The technology has now been fully developed on a laboratory scale and implemented at a pilot scale operation in the US. We are negotiating with interested parties regarding sale or licence agreements.

Enhanced energy recovery from geothermal waters

The unwanted deposition of amorphous silica from the separated geothermal water, supersaturated in dissolved silica following the steam/water separation process, is a major problem worldwide and results in blocked pipes, heat exchangers and re-injection wells. It necessitates the use of higher steam/water separation temperatures, higher binary cycle heat exchanger temperatures and lower overall heat recovery.

We have carried out research to control the precipitation of dissolved silica and produce a nano-structured calcium silicate product, which does not adhere to the surface of pipes or heat exchangers and can be readily separated as a useful product prior to reinjection. This enables the use of higher steam-water separation temperatures for steam production as well as greater heat recovery from the separated water in the heat exchangers of a binary cycle electricity generating plant. Both of these factors enable more electricity to be generated from the geothermal resource.

The technology has the potential to increase the recovery of geothermal heat energy for electricity production by about 10-15%. In addition, maintenance and field operating costs will be considerably reduced.

The laboratory scale development is now complete and investment is being sought to implement the technology at pilot scale prior to commercialisation.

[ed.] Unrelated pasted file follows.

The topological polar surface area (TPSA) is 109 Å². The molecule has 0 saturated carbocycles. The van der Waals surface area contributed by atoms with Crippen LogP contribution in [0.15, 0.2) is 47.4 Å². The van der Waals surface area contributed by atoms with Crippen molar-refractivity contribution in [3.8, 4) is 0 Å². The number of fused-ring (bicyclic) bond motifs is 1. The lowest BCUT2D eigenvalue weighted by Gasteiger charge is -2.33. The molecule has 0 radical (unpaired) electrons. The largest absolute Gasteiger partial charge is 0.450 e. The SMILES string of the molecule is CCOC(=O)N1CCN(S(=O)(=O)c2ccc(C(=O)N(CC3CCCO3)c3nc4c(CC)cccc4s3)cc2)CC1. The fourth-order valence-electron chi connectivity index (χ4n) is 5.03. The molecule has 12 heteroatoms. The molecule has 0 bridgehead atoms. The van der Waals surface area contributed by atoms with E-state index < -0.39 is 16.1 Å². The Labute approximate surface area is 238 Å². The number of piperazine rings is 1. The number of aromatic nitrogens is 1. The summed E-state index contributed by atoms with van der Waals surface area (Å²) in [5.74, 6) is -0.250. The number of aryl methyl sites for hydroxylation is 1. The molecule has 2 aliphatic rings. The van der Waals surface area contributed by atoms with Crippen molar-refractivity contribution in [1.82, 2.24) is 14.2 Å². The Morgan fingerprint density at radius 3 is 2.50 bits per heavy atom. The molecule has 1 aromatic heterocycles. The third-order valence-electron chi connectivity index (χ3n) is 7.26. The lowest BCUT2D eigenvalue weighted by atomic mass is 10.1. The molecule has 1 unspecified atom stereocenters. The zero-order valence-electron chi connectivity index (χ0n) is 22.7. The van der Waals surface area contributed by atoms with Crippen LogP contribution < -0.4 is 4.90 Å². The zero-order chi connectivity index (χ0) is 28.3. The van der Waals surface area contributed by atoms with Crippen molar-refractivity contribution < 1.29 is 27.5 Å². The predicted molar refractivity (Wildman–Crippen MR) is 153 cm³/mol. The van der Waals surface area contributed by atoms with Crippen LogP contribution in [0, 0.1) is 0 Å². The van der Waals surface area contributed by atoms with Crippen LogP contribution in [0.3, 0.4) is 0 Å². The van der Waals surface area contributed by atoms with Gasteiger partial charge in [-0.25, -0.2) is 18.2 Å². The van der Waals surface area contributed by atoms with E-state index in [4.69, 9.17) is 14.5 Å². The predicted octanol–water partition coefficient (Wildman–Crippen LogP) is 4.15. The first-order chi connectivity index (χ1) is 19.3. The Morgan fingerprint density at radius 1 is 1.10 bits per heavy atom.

Wet air oxidation

We have developed a proprietary wet air oxidation technology to degrade problematic organic components of wastewater streams from agricultural and food processing industries. This enables the safe disposal of the waste stream to surface waterways. Applications for this technology include dairy sheds and milk, vegetable and meat processing operations.

The unwanted organic material is oxidised in water at an elevated temperature and pressure. This process breaks it down into smaller molecules that can be readily digested by microbes and substantially reduces the chemical and biological oxygen demand of the waste stream. It can then be safely discharged to a waterway or used as a chemical feedstock, in the plastics industry for example.

Our technology will enable industries to meet the increasingly stringent environmental requirements and compliance costs that relate to the discharge of organic waste into surface waterways. Some current disposal practices are no longer acceptable or sustainable and this new technology offers a simple and attractive solution. It is applicable both in New Zealand and worldwide.

A new company Wetox Ltd was established in 2010 to commercialise the technology.